Getting Tough on Hun Sen for Undermining Democracy in Cambodia


Getting Tough on Hun Sen for Undermining Democracy in Cambodia

Jan 8th, 2018 3 min read
Olivia Enos

Senior Policy Analyst, Asian Studies Center

Olivia specializes in human rights and national security challenges in Asia.
Cambodia Prime Minister Hun Sen listens to the discussions during the ASEAN Summit Plenary at the Philippine International Convention Center November 13, 2017. King Rodriguez/ZUMA Press/Newscom

Cambodian elections, slated for July, will be nothing short of a sham if conditions don't change soon.

In September, Kem Sokha, president of the main opposition Cambodia National Rescue Party (CNRP), was arrested. The Supreme Court dissolved the entire party in November. Since then, the regime’s crackdown on NGOs and other opposition leaders has continued unabated.

Prime Minister Hun Sen is calling the international community’s bluff. He clearly does not expect the U.S., the EU, or any other nation to take action against him or the ruling Cambodian People’s Party (CPP) for undermining democracy.

It is time for the U.S. and other international actors to prove him wrong. To date, the response to the regime has been only intermittently strong. The U.S. should lead by instituting targeted financial measures against Hun Sen and his CPP cadres.

At a congressional hearing in mid-December, Monovithya Kem(daughter of Kem Sokha and the deputy director-general of public affairs for the CNRP), Kenneth Wollack (president of the National Democratic Institute) and I urged lawmakers to mandate that individuals undermining democracy in Cambodia be listed as Specially Designated Nationals (SDN). We also asked that they deploy sanctions authorities under the Global Magnitsky Act, which allows Congress to sanction individuals on human rights and corruption grounds. Members of Congress at the hearing expressed an interest in seriously pursuing these options – calling for efforts to compile names of individuals in Cambodia who might be eligible for sanctions.

The power of these tools lies in the centrality of the U.S. dollar to the international financial system. Every dollar-denominated currency transaction conducted worldwide must pass through a U.S. Treasury Department regulated bank in the United States. Treasury’s authority over U.S. banks subject any individual placed on the SDN list or designated under Global Magnitsky authorities who conducts a dollar-denominated transaction to the potential of having their assets frozen or seized, paying a fine, or being designated a money laundering concern and precluded from accessing the U.S. financial system. This will have a chilling effect on the bank accounts of individuals in Cambodia found violating the sanctions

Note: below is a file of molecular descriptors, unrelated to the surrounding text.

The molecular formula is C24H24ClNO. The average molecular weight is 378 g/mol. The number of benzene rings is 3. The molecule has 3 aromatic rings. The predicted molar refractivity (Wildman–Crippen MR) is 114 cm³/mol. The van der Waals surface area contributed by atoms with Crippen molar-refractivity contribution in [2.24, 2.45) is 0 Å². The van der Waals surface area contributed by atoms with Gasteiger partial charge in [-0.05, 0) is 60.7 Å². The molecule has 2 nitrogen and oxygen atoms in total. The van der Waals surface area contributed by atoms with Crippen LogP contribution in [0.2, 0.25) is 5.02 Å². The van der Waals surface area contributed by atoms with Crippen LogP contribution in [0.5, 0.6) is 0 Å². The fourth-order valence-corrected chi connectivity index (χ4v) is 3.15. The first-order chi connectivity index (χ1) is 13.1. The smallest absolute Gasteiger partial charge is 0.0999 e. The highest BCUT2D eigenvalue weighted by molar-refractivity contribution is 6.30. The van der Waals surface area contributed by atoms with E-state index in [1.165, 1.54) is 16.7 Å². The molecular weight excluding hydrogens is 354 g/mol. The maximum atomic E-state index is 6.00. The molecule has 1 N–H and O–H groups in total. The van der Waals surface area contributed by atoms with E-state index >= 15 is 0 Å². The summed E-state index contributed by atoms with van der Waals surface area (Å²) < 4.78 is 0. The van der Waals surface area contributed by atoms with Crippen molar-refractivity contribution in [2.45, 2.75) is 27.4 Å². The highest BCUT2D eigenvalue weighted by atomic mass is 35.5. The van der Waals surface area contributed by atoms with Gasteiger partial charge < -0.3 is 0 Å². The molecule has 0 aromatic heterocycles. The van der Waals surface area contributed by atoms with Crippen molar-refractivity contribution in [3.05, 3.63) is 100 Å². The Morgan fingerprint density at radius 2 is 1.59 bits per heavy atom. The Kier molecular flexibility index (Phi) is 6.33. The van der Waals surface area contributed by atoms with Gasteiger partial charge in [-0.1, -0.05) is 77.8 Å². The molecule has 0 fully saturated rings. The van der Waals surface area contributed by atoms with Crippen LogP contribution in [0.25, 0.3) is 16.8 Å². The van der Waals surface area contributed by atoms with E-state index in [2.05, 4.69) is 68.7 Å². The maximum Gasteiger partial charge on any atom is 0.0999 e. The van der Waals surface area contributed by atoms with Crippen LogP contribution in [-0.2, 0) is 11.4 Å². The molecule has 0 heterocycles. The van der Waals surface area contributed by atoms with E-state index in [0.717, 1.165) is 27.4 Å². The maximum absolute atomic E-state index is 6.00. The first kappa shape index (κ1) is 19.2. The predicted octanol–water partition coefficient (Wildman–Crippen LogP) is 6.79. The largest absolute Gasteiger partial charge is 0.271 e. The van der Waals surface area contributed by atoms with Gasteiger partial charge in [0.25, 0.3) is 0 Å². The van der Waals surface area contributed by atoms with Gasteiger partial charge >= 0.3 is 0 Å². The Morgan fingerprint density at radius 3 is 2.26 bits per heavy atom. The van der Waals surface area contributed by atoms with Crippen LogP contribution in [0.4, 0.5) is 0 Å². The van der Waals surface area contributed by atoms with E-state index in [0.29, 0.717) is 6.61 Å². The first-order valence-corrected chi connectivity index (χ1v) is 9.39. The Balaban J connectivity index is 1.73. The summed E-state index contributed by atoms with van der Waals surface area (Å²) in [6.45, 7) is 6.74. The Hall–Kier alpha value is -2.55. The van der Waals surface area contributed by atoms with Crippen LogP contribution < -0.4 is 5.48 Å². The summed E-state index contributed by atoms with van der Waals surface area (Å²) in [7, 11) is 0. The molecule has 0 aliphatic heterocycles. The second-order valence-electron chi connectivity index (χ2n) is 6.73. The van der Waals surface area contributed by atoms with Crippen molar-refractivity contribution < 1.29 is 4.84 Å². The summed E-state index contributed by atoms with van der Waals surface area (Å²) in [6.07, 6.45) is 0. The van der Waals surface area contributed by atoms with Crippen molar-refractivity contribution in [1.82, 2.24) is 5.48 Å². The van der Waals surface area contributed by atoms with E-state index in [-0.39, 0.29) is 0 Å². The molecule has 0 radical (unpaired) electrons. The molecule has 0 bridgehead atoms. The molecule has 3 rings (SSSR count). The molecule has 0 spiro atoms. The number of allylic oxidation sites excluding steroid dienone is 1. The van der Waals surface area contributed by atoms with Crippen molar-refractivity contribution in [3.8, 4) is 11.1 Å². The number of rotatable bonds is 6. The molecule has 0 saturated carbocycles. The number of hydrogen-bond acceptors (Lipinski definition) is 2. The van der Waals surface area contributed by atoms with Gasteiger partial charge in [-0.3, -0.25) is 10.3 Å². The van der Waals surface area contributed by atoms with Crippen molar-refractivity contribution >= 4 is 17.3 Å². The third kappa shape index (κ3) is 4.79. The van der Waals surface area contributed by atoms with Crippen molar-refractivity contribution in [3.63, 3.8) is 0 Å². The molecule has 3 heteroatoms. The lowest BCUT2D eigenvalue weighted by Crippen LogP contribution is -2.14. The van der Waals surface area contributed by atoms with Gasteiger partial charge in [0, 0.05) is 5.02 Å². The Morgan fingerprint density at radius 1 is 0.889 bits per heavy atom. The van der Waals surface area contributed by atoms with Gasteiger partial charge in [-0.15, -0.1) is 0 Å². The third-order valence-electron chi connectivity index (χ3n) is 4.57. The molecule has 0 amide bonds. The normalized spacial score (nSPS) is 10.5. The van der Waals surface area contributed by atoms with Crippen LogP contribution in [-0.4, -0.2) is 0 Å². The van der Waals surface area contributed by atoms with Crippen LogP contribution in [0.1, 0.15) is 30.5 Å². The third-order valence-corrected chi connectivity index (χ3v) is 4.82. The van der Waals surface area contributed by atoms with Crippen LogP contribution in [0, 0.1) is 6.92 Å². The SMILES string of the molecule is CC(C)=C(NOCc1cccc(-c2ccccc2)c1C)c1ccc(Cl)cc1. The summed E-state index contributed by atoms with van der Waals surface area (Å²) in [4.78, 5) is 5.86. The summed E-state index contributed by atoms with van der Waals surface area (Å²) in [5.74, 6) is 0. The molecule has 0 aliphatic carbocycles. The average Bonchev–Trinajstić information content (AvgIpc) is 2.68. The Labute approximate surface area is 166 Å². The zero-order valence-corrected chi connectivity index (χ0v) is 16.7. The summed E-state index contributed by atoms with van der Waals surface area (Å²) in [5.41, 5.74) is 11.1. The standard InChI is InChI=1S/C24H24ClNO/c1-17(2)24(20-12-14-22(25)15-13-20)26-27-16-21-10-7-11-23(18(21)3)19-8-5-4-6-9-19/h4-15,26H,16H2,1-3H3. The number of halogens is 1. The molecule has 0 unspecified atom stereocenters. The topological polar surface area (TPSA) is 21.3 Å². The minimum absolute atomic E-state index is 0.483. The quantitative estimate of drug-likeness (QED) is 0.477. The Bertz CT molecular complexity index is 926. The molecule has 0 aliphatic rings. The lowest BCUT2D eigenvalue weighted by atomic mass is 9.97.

The U.S. Department of State has already taken steps to hold Hun Sen accountable. In addition to instituting a travel ban on all Cambodian officials undermining democracy, it has cut funding and support for the Cambodian National Election Committee and the 2018 elections. The White House also issued a statement noting that, “On current course [2018] elections will not be legitimate, free, or fair.”

Unfortunately, when the Trump administration issued designations under the Global Magnitsky Act in December, it failed to designate any Cambodian officials. Still, Congress can press for sanctions under Global Magnitsky and various other authorities.

After issuing the travel ban against Cambodian officials, the U.S. explicitly stated that additional steps will be taken if the situation continues or further deteriorates. The situation is clearly not improving. There remains no viable opposition party ahead of elections, and Hun Sen is threatening to jail remaining opposition leaders like Monovithya Kem. Civil society has been effectively silenced.

It’s time to take those next steps—and swiftly. That includes taking targeted financial measures against Hun Sen and his henchmen.

By instituting targeted financial measures, the U.S. sends the clear message that it continues to support the Cambodian people, but it will punish bad actors who undermine their freedom, human rights, and quest for democracy. Absent U.S. leadership, it is unlikely that the international community will do anything to halt the deteriorating situation in Cambodia.

This piece originally appeared in Forbes